Extension of taxing method means more money to improve Dunedin’s downtown
DUNEDIN — Downtown Dunedin’s Main Street has evolved over the last two decades from a state road lined by a few faded buildings to a winding, walkable street featuring appealing restaurants and shops that attract residents and tourists.
That positive change will continue thanks to the Pinellas County Commission’s approval of a city request for a 15-year extension of its Community Redevelopment Agency tax increment financing beyond 2018.
Under tax increment financing, any taxes collected on increased property values can be plowed into redevelopment of the downtown rather than going back to into local government coffers.
In Dunedin’s case, that means roughly $4.3 million could be raised for beautification projects over the course of the 15-year extension, which expires in 2033.
“Having that steady revenue source … has really served us well,” said Dunedin economic development director Bob Ironsmith, adding that the money helps make downtown nice for residents and tourists, as well as setting the stage for growth.
“It creates a fertile environment for private investment to come in and do adaptive reuse on buildings,” Ironsmith said. “We still have 20 acres of land downtown so there’s a lot to be done.”
First implemented in 1988, Ironsmith said, the city and county’s combined CRA programs have already raised nearly $6 million for Dunedin through 2011. The transformation has been amazing.
In the 1980s, Main Street downtown was designated as State Road 580 and “had no ambience, no landscaping, benches, lighting,” Ironsmith said. “It really just catered to moving traffic from point A to point B, and nothing else.”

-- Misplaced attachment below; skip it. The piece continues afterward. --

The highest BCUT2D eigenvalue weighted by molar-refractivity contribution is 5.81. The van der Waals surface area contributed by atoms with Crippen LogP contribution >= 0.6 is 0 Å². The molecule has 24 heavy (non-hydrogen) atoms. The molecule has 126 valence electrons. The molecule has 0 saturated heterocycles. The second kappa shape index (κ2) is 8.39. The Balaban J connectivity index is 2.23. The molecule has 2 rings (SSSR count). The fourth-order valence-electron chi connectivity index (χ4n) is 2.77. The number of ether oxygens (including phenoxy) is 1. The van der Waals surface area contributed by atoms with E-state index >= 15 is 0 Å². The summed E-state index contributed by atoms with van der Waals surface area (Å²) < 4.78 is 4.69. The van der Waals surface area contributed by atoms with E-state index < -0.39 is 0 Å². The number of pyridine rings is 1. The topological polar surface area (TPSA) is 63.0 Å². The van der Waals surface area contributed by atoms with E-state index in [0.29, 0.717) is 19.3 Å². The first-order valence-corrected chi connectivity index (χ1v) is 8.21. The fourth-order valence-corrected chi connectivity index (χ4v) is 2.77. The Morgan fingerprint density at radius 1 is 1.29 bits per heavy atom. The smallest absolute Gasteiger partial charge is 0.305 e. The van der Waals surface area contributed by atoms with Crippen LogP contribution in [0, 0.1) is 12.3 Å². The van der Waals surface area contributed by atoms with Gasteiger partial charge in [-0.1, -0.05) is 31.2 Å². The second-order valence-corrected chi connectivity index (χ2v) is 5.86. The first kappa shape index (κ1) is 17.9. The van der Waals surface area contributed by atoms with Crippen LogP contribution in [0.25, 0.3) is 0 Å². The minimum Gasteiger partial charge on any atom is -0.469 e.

SR 580 was rerouted around downtown, removing high-speed traffic. Today, visitors to Main Street are greeted by brick sidewalks, decorative lighting, shaded benches and dozens of storefronts and restaurants.
The CRA funding has contributed to enhancements to the Pinellas Trail, downtown parking and the undergrounding of overhead utility lines.
City officials say their partnership with the county will help them implement revitalization efforts under the recently approved 2033 downtown master plan, parking study and downtown waterfront corridor study.
The first major initiative, Ironsmith said, will be the construction of two mixed-use parking structures with retail envisioned for the west and east ends of Main Street. Other key projects include marina improvements and a promenade linking downtown to the waterfront.
The extension of the program past 2018, Ironsmith said, is especially timely given the strain on city budgets everywhere.
“Each million dollars of new taxable value translates to $8,300 (in revenue). So the better the downtown does and the more taxable value goes up as the result of an additional project, the more money goes toward the CRA,” Ironsmith said. “It’s a big deal.”
In 2025, Pinellas County will do a mid-term review and determine whether to honor the funding extension through 2033.